o        English language Pre-Service Teacher Training (PRESETT)- between 2009-2018, the British Council partnered with the Ministry of Higher and Secondary Specialised Education and ran a project aiming to achieve lasting improvement in the standard of English Language Teaching. This programme developed guidelines for teaching practice, a network of Professional Development Centres in 18 PRESETT institutions, matching up exit standards to international standards, development of critical thinking, judgement and understanding of how teaching supports learning.


o        English Curriculum Strategy Project in 2021/22 saw the British Council working with the Ministry of Public Education to commission a consultancy around national English curriculum reform which helped develop a national English language delivery strategy. In addition, we worked on a consultancy around Continuing Teacher Professional Development. Both of these strategies focused on public school education in Uzbekistan.


5.3         In Kazakhstan, we are working to gain accreditation for our English teaching and establish a clear partnership between the British Council and the Ministry of Enlightenment (MoE). We aim to support the MoE develop a blended online teacher community and training offer accredited by the government to raise English teaching standards. IELTS has been recognised by the MoE for graduate and postgraduate studies (120 universities and 600,000 students).

5.4         In the Wider Europe region, including Uzbekistan, Kazakhstan, Armenia, Azerbaijan, Georgia and Ukraine, Future English began in 2020 and is a regional teacher professional development project. This programme:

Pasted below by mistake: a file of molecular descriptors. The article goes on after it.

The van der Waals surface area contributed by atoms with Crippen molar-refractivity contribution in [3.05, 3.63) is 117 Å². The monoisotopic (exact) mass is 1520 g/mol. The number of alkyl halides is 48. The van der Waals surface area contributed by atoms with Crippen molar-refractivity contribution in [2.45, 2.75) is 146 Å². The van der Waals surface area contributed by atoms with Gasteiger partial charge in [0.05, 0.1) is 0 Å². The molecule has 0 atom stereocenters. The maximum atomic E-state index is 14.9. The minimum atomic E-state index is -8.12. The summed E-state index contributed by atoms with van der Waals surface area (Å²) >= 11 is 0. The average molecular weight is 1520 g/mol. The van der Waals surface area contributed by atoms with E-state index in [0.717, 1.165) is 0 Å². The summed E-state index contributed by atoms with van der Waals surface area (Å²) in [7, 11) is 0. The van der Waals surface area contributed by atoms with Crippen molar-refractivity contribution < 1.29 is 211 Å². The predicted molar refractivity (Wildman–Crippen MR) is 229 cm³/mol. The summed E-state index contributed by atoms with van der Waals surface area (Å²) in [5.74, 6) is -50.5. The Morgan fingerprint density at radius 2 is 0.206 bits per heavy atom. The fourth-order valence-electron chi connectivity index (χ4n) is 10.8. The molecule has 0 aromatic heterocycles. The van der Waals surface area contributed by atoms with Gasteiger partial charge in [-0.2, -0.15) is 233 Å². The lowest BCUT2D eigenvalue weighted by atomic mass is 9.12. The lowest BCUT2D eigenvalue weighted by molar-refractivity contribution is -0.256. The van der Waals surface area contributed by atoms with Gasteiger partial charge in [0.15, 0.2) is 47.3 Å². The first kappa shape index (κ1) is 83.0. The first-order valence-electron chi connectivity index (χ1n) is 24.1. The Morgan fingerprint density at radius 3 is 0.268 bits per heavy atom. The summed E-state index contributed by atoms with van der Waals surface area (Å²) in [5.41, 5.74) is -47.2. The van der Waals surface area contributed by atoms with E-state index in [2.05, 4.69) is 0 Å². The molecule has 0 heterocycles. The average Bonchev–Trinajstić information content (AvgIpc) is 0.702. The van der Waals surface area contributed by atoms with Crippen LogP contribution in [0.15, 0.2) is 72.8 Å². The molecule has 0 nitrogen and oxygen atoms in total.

o        Provides ministries and stakeholders with high-quality research and consultancy in English language learning and teaching.

o        Reaches more than 4,000 English teachers from public schools in Uzbekistan who benefit from these professional development opportunities every year.

o        Through our Future English research, the British Council now has a picture of English language teaching in secondary schools in Kazakhstan and how it can work with the Ministry of Enlightenment (MoE) on professional development training, planning, curriculum, testing and quality assurance. In Uzbekistan, the project commissioned the English Impact report providing robust policy-relevant data evidencing English Language capability – 150 schools and 1,446 students were sampled for this report.

o        Through our Future English Online Teacher Community platform, we’ve engaged with 4,000 teachers in Kazakhstan (10% of all secondary) and 6,000 English teachers from schools across Uzbekistan since 2021. This programme helps with teacher professional development with online courses and the opportunity to be part of a professional development community.

o        Going forward, a major expansion of the Online Teacher Community would enable the UK to respond to requests from governments for support in English through benchmarking levels of English teachers as a first step in a programme to support teacher development and teaching quality improvement.


June 2023